The Stuyvesants were the founding family of New Amsterdam, so it follows that their 220-year-old house on a street named after them in the Bowery (which derives its name from the Old Dutch word for “farm”) still stands today.
At No. 44 Stuyvesant stands a stately Federal-style house built for Nicholas William Stuyvesant, descendant of New Netherland’s first governor Peter (or Pieter) Stuyvesant. It doesn’t jump out from the surrounding buildings but those in the know will spot the building’s age and import.
The house is crawling with stylistic signs of its era, including splayed lintels, Flemish Bond brickwork, and doorway proportions that are typical of that era. It was built in the same year that Nicholas Stuyvesant married Catherine Livingston Reade. The society couple lived there until 1818, but the house stayed in the Stuyvesant family for generations. In 1811, when the city laid out the grid system plan of streets for the quickly expanding city, diagonal Stuyvesant Street survived the restructuring, likely because of the family’s and street’s historical significance.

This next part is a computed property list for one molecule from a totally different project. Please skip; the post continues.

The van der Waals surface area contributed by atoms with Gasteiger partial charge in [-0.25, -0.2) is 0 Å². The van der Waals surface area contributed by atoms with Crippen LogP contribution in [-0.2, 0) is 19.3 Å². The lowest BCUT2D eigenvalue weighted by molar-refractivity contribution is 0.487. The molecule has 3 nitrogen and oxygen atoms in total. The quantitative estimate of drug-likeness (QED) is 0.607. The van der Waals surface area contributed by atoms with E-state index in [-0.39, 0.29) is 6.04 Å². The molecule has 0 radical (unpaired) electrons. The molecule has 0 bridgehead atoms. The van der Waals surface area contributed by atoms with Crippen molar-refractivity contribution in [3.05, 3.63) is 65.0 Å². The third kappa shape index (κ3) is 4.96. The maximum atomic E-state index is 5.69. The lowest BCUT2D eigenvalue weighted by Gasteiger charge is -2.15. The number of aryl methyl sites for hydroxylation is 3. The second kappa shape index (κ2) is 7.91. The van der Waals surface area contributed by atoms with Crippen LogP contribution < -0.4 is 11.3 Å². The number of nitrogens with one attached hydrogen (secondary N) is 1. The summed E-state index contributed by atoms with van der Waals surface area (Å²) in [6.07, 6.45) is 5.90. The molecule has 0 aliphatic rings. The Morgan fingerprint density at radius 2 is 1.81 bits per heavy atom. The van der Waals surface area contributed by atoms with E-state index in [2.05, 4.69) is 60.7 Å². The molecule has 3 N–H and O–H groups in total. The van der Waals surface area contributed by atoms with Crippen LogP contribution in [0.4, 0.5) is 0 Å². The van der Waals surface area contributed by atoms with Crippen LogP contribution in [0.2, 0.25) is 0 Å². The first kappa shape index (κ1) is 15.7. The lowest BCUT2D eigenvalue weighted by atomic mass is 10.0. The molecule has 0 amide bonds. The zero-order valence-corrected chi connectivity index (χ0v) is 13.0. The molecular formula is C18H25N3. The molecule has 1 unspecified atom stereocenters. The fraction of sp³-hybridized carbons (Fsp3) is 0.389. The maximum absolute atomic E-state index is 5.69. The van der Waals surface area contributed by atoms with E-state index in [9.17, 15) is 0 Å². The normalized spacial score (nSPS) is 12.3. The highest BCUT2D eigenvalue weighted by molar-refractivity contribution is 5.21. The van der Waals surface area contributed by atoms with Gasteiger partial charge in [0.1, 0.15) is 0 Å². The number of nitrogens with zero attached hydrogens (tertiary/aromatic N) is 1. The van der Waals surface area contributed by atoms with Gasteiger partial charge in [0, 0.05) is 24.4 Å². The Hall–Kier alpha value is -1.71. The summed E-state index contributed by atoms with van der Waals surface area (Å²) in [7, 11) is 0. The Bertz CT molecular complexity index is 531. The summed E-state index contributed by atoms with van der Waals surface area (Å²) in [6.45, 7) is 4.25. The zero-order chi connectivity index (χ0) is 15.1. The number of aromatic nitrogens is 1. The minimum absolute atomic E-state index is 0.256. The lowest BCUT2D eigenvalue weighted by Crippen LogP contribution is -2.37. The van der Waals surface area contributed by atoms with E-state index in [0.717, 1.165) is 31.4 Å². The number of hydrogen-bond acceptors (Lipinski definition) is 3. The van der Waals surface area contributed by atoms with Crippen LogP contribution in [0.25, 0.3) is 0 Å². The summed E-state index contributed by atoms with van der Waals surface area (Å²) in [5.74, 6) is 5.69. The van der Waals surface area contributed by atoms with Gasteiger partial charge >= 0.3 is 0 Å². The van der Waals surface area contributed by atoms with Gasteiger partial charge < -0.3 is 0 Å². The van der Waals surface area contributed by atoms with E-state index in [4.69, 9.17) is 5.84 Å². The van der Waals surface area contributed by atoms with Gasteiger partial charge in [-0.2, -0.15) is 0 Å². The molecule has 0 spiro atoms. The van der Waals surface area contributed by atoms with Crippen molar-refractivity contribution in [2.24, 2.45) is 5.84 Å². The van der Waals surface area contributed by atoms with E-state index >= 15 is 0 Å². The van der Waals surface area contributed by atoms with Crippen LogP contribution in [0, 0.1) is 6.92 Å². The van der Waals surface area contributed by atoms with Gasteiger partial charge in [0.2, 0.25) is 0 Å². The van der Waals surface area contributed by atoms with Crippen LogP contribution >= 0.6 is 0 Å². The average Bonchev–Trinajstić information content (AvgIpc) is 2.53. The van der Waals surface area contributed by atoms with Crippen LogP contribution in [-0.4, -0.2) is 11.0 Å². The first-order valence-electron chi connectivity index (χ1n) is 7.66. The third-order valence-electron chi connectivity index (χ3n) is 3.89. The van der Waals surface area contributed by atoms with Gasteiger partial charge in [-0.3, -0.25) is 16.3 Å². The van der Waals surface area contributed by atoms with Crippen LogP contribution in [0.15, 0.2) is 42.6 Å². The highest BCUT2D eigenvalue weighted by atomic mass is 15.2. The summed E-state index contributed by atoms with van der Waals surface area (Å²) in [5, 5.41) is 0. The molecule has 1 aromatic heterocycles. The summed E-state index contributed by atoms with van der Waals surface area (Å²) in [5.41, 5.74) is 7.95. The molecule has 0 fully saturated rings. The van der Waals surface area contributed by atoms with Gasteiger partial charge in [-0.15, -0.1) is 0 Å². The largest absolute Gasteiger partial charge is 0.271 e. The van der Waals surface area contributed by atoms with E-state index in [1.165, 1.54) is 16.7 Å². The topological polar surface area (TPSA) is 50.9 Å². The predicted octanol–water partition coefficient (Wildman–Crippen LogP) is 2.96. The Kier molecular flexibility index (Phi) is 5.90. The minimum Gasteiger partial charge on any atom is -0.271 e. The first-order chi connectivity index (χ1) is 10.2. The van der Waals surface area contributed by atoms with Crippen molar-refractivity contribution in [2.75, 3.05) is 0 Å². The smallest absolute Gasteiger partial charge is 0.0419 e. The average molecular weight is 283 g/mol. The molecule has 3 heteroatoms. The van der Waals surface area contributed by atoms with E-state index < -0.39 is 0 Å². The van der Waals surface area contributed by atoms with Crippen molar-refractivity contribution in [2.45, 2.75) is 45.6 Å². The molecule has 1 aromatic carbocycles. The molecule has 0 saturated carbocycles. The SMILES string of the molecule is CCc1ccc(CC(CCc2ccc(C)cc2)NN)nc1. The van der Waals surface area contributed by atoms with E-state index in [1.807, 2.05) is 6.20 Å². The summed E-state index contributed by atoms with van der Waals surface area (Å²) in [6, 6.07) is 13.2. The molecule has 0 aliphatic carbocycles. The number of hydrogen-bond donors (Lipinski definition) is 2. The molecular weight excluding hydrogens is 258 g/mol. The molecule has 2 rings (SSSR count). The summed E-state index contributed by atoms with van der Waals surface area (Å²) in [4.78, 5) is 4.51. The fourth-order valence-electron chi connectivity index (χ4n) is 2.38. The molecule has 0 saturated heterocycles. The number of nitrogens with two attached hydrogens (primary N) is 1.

In 1969, the house was designated a landmark as part of the St. Mark’s Historic District. At this time it was one of the oldest houses to be used continuously as a residence in Manhattan. It rivals the Jumel Mansion and the Dyckman farmhouse as one of the oldest homes in the city, but it is certainly the furthest downtown.